Meza used this taxonomy to create the basis for his Neo4j graph database. Capturing those components allowed his team to build a model and to start identifying people with skills in specific occupations. That model highlights the kinds of abilities that other individuals in NASA might need to complete tasks in each occupation successfully.

Research suggests that identifying and then finding data science talent is a common business challenge. More than two-thirds (69%) of businesses have found it difficult to fill at least one data vacancy in the past two years, reports Ipsos Mori. 

In fact, most companies are flying "data blind" with regard to finding the skills they need, says tech analyst Gartner. More than half (53%) of businesses say the inability to identify in-demand skills is the biggest impediment to business transformation. What's more, 31% say they have no way to identify market-leading skills. 

That lack of awareness is untenable in a fast-moving world, where a strength in accessing and cultivating digital and data talent is likely to be the key to helping organisations in all sectors gain a competitive advantage over their rivals. Business leaders must look to identify and elevate current employees' skill levels on specific data and analysis fields, says consultant Deloitte, such as machine learning, data analytics, data modelling, data architecture, and data engineering.

The next phase of the NASA project involves getting employees to validate the skills and tasks associated to each occupation and to train the model. Meza and his team will then formalise the end-user application and create an interface – hopefully by year-end – to help people in NASA search for talent and potential job opportunities.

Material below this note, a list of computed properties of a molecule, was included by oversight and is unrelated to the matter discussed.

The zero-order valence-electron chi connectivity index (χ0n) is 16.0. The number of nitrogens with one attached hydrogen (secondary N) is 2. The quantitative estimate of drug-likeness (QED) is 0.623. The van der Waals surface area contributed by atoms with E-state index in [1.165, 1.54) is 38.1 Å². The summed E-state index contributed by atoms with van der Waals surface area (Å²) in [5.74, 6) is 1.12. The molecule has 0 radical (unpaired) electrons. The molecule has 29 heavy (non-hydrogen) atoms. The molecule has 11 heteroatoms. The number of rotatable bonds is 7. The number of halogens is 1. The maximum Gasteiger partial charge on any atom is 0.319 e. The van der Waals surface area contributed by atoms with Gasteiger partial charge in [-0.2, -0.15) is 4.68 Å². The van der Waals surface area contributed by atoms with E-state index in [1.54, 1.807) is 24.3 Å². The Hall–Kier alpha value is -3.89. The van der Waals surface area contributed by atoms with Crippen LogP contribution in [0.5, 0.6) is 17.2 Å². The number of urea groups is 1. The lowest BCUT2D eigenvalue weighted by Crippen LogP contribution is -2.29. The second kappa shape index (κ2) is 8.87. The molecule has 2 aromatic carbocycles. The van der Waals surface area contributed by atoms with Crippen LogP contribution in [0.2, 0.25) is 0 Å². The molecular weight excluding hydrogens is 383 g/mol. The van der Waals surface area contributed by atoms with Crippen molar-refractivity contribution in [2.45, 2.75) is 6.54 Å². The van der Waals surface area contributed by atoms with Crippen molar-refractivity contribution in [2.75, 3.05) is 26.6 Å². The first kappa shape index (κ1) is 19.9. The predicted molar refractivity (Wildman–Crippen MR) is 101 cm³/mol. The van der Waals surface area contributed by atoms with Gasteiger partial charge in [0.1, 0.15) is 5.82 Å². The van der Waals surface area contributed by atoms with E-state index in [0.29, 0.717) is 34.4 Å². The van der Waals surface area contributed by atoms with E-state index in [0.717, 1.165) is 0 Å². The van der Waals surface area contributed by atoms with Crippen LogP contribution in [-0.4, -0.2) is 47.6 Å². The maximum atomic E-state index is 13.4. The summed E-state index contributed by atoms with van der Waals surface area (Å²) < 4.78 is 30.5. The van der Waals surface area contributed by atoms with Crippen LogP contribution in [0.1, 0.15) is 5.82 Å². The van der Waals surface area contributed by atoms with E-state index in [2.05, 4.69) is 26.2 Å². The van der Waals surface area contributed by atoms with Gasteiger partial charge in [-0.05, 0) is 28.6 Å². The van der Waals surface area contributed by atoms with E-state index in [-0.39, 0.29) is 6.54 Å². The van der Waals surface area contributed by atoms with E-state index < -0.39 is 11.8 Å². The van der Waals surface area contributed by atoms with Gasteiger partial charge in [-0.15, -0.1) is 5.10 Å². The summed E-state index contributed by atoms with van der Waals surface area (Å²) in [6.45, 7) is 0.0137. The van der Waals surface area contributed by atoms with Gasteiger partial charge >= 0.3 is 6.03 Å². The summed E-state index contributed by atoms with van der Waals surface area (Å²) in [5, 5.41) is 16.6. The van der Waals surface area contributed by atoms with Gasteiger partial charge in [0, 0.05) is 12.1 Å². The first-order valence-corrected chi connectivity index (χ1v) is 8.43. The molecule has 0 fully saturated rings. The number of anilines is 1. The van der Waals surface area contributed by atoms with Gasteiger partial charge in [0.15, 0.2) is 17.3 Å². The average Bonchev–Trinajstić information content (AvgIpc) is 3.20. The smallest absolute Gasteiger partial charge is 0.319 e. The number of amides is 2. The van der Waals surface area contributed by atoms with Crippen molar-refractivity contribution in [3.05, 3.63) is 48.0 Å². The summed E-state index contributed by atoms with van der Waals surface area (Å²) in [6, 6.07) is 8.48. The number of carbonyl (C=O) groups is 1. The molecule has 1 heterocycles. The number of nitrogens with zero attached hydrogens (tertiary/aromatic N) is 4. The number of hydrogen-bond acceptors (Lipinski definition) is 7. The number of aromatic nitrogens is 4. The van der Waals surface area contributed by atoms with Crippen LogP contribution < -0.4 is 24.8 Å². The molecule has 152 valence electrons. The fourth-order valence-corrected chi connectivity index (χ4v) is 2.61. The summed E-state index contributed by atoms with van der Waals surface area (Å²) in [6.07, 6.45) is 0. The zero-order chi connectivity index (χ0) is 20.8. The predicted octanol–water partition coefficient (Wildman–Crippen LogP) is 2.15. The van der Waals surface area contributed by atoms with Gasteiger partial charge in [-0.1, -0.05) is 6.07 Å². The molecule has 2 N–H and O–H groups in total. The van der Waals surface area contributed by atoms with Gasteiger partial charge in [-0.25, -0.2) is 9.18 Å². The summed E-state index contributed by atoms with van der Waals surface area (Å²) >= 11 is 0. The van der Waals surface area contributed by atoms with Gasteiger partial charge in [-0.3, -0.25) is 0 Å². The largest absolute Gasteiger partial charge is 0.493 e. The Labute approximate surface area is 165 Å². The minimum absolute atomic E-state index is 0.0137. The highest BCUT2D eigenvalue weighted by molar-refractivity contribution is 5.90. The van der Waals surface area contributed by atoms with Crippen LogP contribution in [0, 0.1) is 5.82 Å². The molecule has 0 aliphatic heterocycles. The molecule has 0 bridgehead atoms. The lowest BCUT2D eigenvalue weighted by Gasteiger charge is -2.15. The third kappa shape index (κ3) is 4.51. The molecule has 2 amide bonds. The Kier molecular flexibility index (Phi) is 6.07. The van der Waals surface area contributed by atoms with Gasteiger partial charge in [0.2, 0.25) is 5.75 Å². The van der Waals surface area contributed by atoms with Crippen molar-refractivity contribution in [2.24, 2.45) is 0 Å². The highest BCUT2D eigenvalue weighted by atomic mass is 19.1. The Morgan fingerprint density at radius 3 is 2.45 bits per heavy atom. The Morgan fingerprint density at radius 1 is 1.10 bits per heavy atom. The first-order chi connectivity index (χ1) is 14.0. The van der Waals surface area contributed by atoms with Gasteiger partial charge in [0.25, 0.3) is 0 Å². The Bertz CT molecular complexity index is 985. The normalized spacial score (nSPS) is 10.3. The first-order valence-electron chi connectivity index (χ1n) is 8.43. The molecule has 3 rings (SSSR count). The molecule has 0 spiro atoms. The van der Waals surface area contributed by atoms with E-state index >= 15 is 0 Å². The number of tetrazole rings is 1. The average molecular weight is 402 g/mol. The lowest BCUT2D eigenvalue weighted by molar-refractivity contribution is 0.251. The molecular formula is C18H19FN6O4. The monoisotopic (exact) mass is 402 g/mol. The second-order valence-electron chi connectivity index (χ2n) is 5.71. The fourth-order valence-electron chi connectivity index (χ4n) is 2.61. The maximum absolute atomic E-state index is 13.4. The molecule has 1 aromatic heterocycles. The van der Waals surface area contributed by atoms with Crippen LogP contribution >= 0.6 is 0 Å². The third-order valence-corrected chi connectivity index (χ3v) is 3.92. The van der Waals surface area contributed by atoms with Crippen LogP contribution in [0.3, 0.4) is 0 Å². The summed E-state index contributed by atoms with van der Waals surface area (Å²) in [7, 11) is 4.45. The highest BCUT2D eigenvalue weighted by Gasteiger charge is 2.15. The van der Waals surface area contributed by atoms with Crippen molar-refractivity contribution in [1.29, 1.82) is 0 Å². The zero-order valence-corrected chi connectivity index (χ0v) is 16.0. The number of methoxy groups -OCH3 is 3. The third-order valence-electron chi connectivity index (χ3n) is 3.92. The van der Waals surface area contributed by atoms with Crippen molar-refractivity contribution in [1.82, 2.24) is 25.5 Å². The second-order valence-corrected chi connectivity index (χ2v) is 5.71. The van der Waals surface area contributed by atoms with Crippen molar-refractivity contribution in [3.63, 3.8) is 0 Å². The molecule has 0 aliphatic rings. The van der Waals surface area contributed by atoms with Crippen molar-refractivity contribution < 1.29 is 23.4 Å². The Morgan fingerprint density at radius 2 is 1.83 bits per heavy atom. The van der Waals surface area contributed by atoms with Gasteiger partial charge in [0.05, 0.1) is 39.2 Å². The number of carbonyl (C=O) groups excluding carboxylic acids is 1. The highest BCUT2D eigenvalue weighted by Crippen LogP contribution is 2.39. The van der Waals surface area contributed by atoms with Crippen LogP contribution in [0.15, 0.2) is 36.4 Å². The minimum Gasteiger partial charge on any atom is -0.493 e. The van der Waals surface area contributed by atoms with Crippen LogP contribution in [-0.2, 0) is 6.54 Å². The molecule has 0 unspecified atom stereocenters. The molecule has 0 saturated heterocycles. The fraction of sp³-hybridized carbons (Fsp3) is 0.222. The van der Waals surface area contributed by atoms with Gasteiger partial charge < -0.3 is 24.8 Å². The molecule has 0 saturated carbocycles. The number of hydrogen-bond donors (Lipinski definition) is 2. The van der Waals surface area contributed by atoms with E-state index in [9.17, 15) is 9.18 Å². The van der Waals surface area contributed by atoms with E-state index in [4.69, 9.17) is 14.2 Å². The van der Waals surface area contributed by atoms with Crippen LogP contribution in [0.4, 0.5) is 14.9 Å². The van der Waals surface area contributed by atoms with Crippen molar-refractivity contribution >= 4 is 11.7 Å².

Meza expects the final application to provide benefits for both managers and employees: managers will be able to track and predict where the organisation is missing skills and where it might need to shift its training programmes; employees will be able to see what opportunities exist and they'll get a roadmap of how they'll need to upskill to fill any skills gaps.

"In other words, if I'm a management analyst and I want to go more into business intelligence, what skills do I have as a management analyst that are comparable to a business intelligence analyst and what do I need to learn?"

Meza has already learnt some important lessons about using graph technology. As with any AI or machine-learning project, his team has had to make sure it operates with the utmost ethics in-mind. They've worked with psychologists within NASA's human capital workforce function to ensure the models they're using aren't inaccurate or biased against certain populations.

Leading this project has also helped Meza to create a sharper sense of NASA's data scientists of the future. He envisages a more cohesive and collaborative group of experts that share information, knowledge and models. The end result will be the development of broad data science expertise across NASA that can be applied to projects on-demand.

"We still have a lot of relationships and knowledge to share across each of our domains," he says. "And this is where I think the knowledge graphs will definitely help us to identify how each of our individual domains may be connected in certain ways."

Editorial standards